John Smith (explorer)
John Smith was an English soldier, colonial governor, Admiral of New England, author. He played an important role in the establishment of the Jamestown colony, the first permanent English settlement in North America, in the early 17th century. Smith was a leader of the Virginia Colony based at Jamestown between September 1608 and August 1609, led an exploration along the rivers of Virginia and the Chesapeake Bay, during which he became the first English explorer to map the Chesapeake Bay area, he explored and mapped the coast of New England. He was knighted for his services to Sigismund Báthory, Prince of Transylvania, his friend Mózes Székely; when Jamestown was established in 1607, Smith trained the first settlers to farm and work, thus saving the colony from early devastation. He publicly stated "He that will not work, shall not eat", equivalent to the 2nd Thessalonians 3:10 in the Bible. Harsh weather, lack of food and water, the surrounding swampy wilderness, attacks from local Indians destroyed the colony.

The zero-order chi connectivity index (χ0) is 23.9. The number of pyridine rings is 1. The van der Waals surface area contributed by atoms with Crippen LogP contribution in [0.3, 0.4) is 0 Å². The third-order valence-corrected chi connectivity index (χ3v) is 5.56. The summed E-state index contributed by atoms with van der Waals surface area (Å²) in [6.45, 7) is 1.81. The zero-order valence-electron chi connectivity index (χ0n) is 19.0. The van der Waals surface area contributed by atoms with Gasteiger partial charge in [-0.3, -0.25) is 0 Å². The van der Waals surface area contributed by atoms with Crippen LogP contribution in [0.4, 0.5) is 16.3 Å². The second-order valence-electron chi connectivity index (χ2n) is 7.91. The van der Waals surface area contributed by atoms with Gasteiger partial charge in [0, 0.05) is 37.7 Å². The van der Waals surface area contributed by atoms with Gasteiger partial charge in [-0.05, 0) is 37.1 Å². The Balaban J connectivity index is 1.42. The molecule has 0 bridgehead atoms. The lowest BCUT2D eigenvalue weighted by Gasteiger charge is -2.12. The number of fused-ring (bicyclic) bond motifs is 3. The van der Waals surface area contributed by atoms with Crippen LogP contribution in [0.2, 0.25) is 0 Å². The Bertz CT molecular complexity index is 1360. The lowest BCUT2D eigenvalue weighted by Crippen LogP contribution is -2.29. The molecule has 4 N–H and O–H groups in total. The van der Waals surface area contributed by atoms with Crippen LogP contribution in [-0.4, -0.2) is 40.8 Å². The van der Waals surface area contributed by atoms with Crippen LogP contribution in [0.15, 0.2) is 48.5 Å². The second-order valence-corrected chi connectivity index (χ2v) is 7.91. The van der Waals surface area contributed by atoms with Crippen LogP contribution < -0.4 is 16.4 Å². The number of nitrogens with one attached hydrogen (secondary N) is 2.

With Smith's leadership, Jamestown survived and flourished. Smith was forced to return to England after being injured by an accidental explosion of gunpowder in a canoe. Smith's books and maps were important in encouraging and supporting English colonization of the New World, he gave the name New England to the region, now the Northeastern United States and noted: "Here every man may be master and owner of his owne labour and land... If he have nothing but his hands, he may... by industries grow rich." Smith died in London in 1631. The exact birth date of John Smith is unclear, he was baptized on 6 January 1580 at Willoughby, near Alford, where his parents rented a farm from Lord Willoughby. He claimed descent from the ancient Smith family of Cuerdley and was educated at King Edward VI Grammar School, Louth from 1592 to 1595. After his father died, Smith set off to sea, he served as a mercenary in the army of Henry IV of France against the Spaniards, fighting for Dutch independence from King Philip II of Spain.